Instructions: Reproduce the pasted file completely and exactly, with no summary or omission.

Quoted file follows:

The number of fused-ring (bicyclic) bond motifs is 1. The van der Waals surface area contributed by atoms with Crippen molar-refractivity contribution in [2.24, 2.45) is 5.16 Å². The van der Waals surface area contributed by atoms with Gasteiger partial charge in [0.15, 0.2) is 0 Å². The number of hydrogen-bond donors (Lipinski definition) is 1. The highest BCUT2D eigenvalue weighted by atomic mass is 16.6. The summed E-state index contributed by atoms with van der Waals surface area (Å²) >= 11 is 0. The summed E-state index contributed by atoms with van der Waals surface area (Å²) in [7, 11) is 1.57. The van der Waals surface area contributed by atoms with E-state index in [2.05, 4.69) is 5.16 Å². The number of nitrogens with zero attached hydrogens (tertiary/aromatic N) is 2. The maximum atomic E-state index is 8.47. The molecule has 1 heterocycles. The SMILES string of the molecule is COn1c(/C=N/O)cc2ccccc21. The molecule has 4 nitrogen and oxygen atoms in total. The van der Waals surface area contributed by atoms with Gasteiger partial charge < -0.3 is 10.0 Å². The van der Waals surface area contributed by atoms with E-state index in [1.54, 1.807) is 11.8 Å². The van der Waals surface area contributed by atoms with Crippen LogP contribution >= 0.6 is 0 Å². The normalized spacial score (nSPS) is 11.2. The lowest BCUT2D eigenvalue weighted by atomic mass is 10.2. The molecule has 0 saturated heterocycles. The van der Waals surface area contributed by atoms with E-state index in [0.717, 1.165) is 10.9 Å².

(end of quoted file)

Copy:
The number of fused-ring (bicyclic) bond motifs is 1. The van der Waals surface area contributed by atoms with Crippen molar-refractivity contribution in [2.24, 2.45) is 5.16 Å². The van der Waals surface area contributed by atoms with Gasteiger partial charge in [0.15, 0.2) is 0 Å². The number of hydrogen-bond donors (Lipinski definition) is 1. The highest BCUT2D eigenvalue weighted by atomic mass is 16.6. The summed E-state index contributed by atoms with van der Waals surface area (Å²) >= 11 is 0. The summed E-state index contributed by atoms with van der Waals surface area (Å²) in [7, 11) is 1.57. The van der Waals surface area contributed by atoms with E-state index in [2.05, 4.69) is 5.16 Å². The number of nitrogens with zero attached hydrogens (tertiary/aromatic N) is 2. The maximum atomic E-state index is 8.47. The molecule has 1 heterocycles. The SMILES string of the molecule is COn1c(/C=N/O)cc2ccccc21. The molecule has 4 nitrogen and oxygen atoms in total. The van der Waals surface area contributed by atoms with Gasteiger partial charge < -0.3 is 10.0 Å². The van der Waals surface area contributed by atoms with E-state index in [1.54, 1.807) is 11.8 Å². The van der Waals surface area contributed by atoms with Crippen LogP contribution >= 0.6 is 0 Å². The normalized spacial score (nSPS) is 11.2. The lowest BCUT2D eigenvalue weighted by atomic mass is 10.2. The molecule has 0 saturated heterocycles. The van der Waals surface area contributed by atoms with E-state index in [0.717, 1.165) is 10.9 Å².